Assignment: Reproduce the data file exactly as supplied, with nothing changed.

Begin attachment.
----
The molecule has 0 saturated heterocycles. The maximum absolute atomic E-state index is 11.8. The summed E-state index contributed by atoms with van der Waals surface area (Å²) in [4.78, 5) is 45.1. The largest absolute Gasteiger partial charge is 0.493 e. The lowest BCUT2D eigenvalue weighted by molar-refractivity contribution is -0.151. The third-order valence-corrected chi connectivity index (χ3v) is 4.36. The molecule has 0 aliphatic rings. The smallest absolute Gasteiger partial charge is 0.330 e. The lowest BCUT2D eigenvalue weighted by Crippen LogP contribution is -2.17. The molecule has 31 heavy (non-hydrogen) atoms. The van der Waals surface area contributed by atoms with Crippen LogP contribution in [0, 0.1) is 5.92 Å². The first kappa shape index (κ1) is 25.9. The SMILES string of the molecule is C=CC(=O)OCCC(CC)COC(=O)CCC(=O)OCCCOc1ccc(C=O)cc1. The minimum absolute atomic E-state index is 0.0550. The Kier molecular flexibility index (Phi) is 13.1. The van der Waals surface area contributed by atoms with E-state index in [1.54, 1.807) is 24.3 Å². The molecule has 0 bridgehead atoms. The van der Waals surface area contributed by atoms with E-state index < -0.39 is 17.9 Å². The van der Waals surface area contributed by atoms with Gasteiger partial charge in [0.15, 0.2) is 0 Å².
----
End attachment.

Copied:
The molecule has 0 saturated heterocycles. The maximum absolute atomic E-state index is 11.8. The summed E-state index contributed by atoms with van der Waals surface area (Å²) in [4.78, 5) is 45.1. The largest absolute Gasteiger partial charge is 0.493 e. The lowest BCUT2D eigenvalue weighted by molar-refractivity contribution is -0.151. The third-order valence-corrected chi connectivity index (χ3v) is 4.36. The molecule has 0 aliphatic rings. The smallest absolute Gasteiger partial charge is 0.330 e. The lowest BCUT2D eigenvalue weighted by Crippen LogP contribution is -2.17. The molecule has 31 heavy (non-hydrogen) atoms. The van der Waals surface area contributed by atoms with Crippen LogP contribution in [0, 0.1) is 5.92 Å². The first kappa shape index (κ1) is 25.9. The SMILES string of the molecule is C=CC(=O)OCCC(CC)COC(=O)CCC(=O)OCCCOc1ccc(C=O)cc1. The minimum absolute atomic E-state index is 0.0550. The Kier molecular flexibility index (Phi) is 13.1. The van der Waals surface area contributed by atoms with E-state index in [1.54, 1.807) is 24.3 Å². The molecule has 0 bridgehead atoms. The van der Waals surface area contributed by atoms with E-state index < -0.39 is 17.9 Å². The van der Waals surface area contributed by atoms with Gasteiger partial charge in [0.15, 0.2) is 0 Å².